Fishing & Boating News

NMFS meets tournament directors on circle hook rule change

by: Pete Johnson, Johnson Communications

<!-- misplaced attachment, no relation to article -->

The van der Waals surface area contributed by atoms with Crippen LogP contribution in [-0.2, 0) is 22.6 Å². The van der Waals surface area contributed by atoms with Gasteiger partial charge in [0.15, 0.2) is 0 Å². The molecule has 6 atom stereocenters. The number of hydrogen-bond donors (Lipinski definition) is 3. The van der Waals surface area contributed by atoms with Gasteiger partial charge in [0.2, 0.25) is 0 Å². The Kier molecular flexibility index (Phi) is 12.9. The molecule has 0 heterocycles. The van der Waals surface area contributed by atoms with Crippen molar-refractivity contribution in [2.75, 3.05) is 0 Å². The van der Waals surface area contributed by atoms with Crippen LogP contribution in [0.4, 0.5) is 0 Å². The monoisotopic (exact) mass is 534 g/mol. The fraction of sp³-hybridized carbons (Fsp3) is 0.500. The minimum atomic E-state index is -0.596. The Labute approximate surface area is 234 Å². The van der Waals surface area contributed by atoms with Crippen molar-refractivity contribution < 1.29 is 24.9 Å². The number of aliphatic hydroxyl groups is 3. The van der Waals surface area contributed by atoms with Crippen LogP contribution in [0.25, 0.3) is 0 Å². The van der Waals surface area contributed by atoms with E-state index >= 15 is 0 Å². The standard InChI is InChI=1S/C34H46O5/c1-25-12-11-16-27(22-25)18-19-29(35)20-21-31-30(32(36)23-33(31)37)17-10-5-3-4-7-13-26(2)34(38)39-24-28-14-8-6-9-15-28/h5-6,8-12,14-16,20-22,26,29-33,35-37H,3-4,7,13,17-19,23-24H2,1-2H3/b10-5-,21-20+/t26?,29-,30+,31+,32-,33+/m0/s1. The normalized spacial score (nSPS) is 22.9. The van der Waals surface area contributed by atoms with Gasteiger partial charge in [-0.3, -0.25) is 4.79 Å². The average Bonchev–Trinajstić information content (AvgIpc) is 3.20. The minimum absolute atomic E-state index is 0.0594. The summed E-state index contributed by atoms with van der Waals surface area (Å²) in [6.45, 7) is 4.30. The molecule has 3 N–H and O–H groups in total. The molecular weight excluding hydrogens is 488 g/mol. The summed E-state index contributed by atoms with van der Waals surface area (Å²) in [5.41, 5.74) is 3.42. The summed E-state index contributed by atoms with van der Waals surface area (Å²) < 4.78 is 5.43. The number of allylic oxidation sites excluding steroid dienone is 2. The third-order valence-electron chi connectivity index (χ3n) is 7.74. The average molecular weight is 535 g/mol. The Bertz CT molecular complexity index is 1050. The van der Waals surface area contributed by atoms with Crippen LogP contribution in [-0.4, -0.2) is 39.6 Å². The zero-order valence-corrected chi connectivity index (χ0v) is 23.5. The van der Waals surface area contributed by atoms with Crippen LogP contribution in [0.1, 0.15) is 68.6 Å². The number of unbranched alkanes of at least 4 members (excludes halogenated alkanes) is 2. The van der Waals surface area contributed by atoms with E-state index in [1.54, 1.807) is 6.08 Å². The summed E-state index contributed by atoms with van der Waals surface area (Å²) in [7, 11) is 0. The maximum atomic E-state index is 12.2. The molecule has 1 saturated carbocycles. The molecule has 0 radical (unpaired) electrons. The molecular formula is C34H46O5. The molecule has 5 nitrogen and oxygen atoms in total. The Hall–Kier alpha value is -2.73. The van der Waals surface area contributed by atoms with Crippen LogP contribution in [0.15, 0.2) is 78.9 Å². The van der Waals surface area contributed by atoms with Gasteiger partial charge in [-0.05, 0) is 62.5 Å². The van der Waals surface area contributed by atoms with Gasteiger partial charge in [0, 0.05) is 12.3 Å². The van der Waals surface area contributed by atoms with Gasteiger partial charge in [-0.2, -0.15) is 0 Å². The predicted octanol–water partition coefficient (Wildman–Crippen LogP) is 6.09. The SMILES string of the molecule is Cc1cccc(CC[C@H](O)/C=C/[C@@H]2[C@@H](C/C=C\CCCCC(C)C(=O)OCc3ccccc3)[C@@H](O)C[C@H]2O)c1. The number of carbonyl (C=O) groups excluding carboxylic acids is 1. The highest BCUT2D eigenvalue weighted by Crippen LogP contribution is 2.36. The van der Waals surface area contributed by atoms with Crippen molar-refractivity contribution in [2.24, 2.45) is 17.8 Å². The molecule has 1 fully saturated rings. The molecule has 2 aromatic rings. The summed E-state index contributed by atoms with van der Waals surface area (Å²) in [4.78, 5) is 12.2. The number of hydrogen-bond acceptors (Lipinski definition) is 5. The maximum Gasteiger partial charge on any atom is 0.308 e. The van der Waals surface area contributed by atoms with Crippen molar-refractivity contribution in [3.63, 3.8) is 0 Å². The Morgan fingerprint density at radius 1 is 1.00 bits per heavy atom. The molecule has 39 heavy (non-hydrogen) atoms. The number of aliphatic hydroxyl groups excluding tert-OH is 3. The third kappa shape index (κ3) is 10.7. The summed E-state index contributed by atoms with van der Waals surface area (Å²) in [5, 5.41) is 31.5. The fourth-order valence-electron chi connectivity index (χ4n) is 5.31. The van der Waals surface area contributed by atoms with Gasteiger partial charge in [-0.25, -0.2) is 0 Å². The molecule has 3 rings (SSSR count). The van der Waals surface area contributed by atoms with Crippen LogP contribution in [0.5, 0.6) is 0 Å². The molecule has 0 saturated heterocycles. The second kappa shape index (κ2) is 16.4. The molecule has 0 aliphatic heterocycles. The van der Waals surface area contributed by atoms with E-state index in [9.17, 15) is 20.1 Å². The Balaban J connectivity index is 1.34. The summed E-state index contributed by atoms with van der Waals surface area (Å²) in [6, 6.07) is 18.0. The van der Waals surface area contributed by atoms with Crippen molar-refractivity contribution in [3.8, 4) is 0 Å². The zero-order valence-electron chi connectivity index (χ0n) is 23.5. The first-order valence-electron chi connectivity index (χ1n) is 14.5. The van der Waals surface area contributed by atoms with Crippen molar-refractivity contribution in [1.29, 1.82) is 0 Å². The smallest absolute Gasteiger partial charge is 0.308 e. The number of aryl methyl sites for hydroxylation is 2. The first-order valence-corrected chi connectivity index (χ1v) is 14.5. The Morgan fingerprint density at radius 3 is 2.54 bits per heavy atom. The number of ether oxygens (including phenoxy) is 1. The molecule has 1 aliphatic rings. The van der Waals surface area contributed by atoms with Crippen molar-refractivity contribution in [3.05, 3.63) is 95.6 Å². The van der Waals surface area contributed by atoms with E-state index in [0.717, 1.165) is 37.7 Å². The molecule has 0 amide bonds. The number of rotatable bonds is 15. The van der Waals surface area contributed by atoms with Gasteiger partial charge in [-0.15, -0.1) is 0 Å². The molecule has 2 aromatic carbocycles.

(Dec. 18, 2006 - Dania Beach, FL., U.S.A.) In November, the IGFA hosted a meeting of billfish tournament directors and officials of the U.S. National Marine Fisheries Service (NMFS) to discuss a new rule beginning in 2007 affecting offshore tournaments in the Atlantic Ocean and Gulf of Mexico on the use of circle hooks. Tournament Directors and other interested parties were invited by the NMFS to the IGFA Fishing Hall of Fame & Museum to hear an explanation of the new rule and answer questions pertaining to its implementation. Specifically the new rule reads, beginning January 1, 2007 anglers fishing from Highly Migratory Species (HMS) permitted vessels (also a requirement) in Atlantic billfish tournaments "must deploy only non-offset circle hooks when using natural bait or natural bait/artificial lure combinations and may not deploy a J-hook or an offset circle hook in combination with natural bait or a natural bait/artificial lure combination." Regulations continue to allow for the use of J-hooks with artificial lures. Much of the discussion focused on a provision within the rule that allows for Exempted Fishing Permits (EFPs) to be issued which would permit J-hooks to be used with natural bait as part of a scientific study. This provision was a direct result of input and concerns received from some tournaments in the mid-Atlantic region. The use of EFPs are not designed to simply allow for a way to fish outside of the regulations, but rather to provide a mechanism by which meaningful research could be conducted that would otherwise be prohibited by a given rule. There are many requirements associated with the use of EFPs and by the end of the discussion it was the general consensus that although allowed they would most likely be too cumbersome to implement in a tournament setting. "The IGFA supports the new regulations for circle hook use,"said its Conservation Director Jason Schratwieser, "as previous research has demonstrated that they provide a conservation benefit to billfish. However, the IGFA is opposed to the NMFS issuing tournaments EFP under the auspices of research because tournaments are not the appropriate environment for collecting this type of data." IGFA President Rob Kramer said, "The IGFA was happy to help facilitate the recent tournament director's meeting at the Fishing Hall of Fame & Museum. It's our desire to help improve communication and understanding between the recreational fishing community and fisheries managers. Most of the major billfish tournaments from the US Atlantic and Gulf of Mexico had representation at the meeting and were able to express their concerns and questions with regards to the new rule."